With global healthcare spending expected to reach US$10 trillion by 2022 and technology making it easier to connect with patients, it is unsurprising that big-name players are entering the market. Recently, Google, Apple and Microsoft have all made forays into the industry and now Amazon looks set to make waves this summer.
Amazon Care launched 18 months ago with a pilot scheme to provide the company’s employees and their families in Washington State with medical care. The app-based service enabled them to connect with medical professionals via chat or video in less than 60 seconds. Prescriptions could be home delivered and, if necessary, an in-person service could be instigated for additional care.
Now Amazon Care is about to expand its services to other companies and its own employees across all US 50 states. According to Dr. Bertalan Mesko, Director of the Medical Futurist Institute, it is not surprising that the big tech players want a lasting presence in the healthcare industry. He said:
“It is not only a lucrative industry but also a means to gain trust among their users.”
The Apple Watch, with its ECG app and irregular rhythm notifications, is known for its health features. Now the company has also teamed up with scientific establishments to conduct large-scale health studies. The aim is to establish how its technology might impact a range of other medical issues, including detecting early signs of heart failure and monitoring hearing health.
Microsoft has dipped its toes in the healthcare waters with its fitness tracker the Microsoft Band and its Covid-19 vaccine management platform. Google’s forays have included Verily, its Alphabet healthcare branch, which is involved in various projects of research into digital healthcare.
Dr. Mesko explained:
“Tech companies will play a major role in the future of care with the products they can bring to the table.”
Three years ago, Amazon joined forces with Berkshire Hathaway and JP Morgan Chase to form Haven. The aim was to provide low-cost healthcare services and insurance to their own employees with an eye on future expansion beyond their own operations. The venture came to an end earlier this year, however, and now Amazon is pushing ahead with Amazon Care. The company has also pushed forward in healthcare in other ways, including with its health and wellness band, Halo. This has a new “Movement Health” feature, which uses a smartphone camera and AI-based software to create custom workouts to improve stability, mobility, and posture. Dr. Mesko said:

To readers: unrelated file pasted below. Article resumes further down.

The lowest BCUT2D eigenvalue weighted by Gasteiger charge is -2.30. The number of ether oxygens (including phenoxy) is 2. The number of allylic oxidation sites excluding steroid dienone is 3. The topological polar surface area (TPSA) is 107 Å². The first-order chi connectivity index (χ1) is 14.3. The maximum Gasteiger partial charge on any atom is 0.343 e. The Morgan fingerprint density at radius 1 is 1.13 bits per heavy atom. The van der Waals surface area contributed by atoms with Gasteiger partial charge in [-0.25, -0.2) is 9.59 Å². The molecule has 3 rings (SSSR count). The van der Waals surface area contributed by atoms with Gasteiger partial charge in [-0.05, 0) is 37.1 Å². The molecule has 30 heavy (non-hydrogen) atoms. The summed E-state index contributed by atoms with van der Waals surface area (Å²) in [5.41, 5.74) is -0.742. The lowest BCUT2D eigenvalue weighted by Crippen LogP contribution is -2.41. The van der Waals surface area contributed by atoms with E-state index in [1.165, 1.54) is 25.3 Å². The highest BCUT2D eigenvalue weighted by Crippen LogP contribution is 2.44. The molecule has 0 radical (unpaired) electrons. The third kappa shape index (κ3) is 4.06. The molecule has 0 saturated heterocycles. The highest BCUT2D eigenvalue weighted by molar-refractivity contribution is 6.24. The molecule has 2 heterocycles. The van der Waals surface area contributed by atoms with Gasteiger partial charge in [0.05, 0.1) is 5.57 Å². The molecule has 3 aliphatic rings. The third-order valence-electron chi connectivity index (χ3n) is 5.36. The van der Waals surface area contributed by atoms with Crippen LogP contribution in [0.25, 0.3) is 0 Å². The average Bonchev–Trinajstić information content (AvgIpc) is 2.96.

“With the steps the company has taken so far, we can expect Amazon to push further where it has the supply chain and the experience to support the process, whether it’s for telehealth or drug delivery. They might even combine the latter with their drone delivery plans to accentuate Amazon Pharmacy’s radical approach to drug delivery.”
“Partners in Care”
John Nosta, World Health Organisation (WHO) technology expert and member of the Google Health Advisory Board, says the movement of tech giants into the healthcare has, in many instances, been gradual. He explained:
“Exercise, wellness, and other health-related topics have consistently played a central content role for sites like Facebook and searches for Google. These companies have had a long-standing interest in health and recognized that this represented a significant financial potential. For big tech, data is the central driver of its role in healthcare.”
He observed that Tim Cook, Apple’s CEO, has suggested Apple’s biggest legacy will be in healthcare.
“That’s a big vision and sets a trajectory to health, wellness and even medicine. Similarly, past Apple CEO John Sculley said digital health will be bigger than the PC. Some, including Sculley, say the pursuit of healthcare is part of the ‘noble cause’ that defines the company with a more human perspective. While that may certainly be the case, the primary driver is revenue: health and medicine represent the single largest market in the world today.”
Looking ahead, he sees the greatest healthcare successes in the areas of data, analytics and AI.
“The smartest person in the room will no longer be the physician, it will be the computer.”
Digitization will be the linchpin to the path of dematerialization, demonetization and democratization, allowing real-time and across care. He added:
“The pandemic taught us all that agility is central to the management of the virus as well as our lives. The ability to adopt and change isn’t just a physical construct that impacts tangible things. Agility must also be a mental construct that allows us to unlearn and relearn new ways forward—and technology is central to this idea. I believe the big tech companies will be a ‘partner in care’ and given their global reach this seems likely.”